House Republicans have scheduled a repeal vote for the Affordable Care Act tomorrow and are expecting some support from across the isle.
"Every Republican will be supporting the full repeal of Obamacare tomorrow" said Ohio Congressman Jim Jordan in an interview with The Blaze. Jordan, who is also Chairman of the Republican Study Committee sounded optimistic that some democrats will be joining the 242 Republicans voting for repeal.
Jordan cited his Democratic colleague, Rep. Larry Kissell (N.C.) who has said he will break with his party leadership and Nancy Pelosi in voting to repeal the healthcare law. Jordan said he thinks "we can get some more and were working on it."
The GOP will use the vote in tactical messaging against the bill and White House. Raising awareness on the unpopularity of the bill is one of the first priorities for the RNC this election cycle according to Chairman Reince Priebus. The GOP expects fresh Democratic opposition to the bill that will add support to that messaging.
The administration has attempted to make a victory out of the court's decision two weeks ago, but has since strayed away from the issue and has doggedly refused to call the Individual Mandate a tax. The bill remains stubbornly unpopular with the voting public, with a recent Gallup poll showing that 46 percent of Americans think Obamacare would hurt the economy.
The congressional paper The Hill reports:
"North Carolina Reps. Mike McIntyre (D) and Kissell have both said they will support repeal. Kissell joined the Blue Dogs earlier this year amid a tough fight for reelection, and both men made headlines recently for declining to endorse Obama.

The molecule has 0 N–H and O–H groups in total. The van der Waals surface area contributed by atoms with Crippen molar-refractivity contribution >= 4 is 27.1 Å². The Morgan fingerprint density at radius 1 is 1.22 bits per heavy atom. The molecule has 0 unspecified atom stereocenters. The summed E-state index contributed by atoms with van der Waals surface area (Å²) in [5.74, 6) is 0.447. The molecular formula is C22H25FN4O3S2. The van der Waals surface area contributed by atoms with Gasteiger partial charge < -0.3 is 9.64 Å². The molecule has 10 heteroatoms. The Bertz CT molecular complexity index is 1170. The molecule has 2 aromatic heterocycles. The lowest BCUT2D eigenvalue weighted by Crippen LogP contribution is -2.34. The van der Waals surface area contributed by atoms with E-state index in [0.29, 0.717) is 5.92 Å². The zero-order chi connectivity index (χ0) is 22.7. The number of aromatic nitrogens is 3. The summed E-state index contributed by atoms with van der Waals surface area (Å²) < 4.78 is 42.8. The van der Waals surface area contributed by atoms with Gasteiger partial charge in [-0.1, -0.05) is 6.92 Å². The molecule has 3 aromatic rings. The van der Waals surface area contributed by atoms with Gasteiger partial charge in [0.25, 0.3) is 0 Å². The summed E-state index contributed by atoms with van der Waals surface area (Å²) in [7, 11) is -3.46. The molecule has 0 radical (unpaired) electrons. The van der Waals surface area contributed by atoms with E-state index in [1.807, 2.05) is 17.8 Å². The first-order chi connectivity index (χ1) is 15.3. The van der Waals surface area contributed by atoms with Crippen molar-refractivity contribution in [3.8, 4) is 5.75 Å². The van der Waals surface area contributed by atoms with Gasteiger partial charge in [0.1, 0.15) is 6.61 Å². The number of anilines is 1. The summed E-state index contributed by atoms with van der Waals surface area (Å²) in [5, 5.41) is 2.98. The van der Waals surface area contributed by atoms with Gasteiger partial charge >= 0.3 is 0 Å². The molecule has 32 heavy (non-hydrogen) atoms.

“I’ve heard from hundreds and hundreds of people from my district about their opposition to the healthcare law,” Kissell recently told The Charlotte Observer. “I voted against it originally and I will vote to repeal it.”
But several other Democrats, including Reps. Dan Boren (Okla.) and Mike Ross (Ark.), did not respond to repeated inquiries about how they will vote on Wednesday. Rep. Joe Donnelly (Ind.), who is running for the Senate, has not said how he’ll vote after supporting the law and opposing its repeal.
The Democratic leadership is whipping its members against repeal, but aides said Monday they did not have an estimate of how many will vote with Republicans."
The hesitation and effort against repeal indicates that Democrats remain very uneasy with the issue. The passage of the bill was a juggernaut in the 2010 election when the GOP used healthcare to sweep into the House majority.
Democrats are counterattacking various Republican house members over the vote, alleging that conservatives in the house are wasting the American peoples time instead of focusing on bigger issues. “Where are the jobs?” has been a Democrat mantra used against the GOP in recent weeks leading up to the repeal vote.
Congressman Jordan emphasized that the House repeal must have Senate approval with 51 votes and the President's signature to permanently strike down the Affordable Care Act. Rep. Jordan went on to predict the GOP will have these votes after November.
Wednesday’s vote represents the House’s 31st attempt to kill the law as a whole or in part.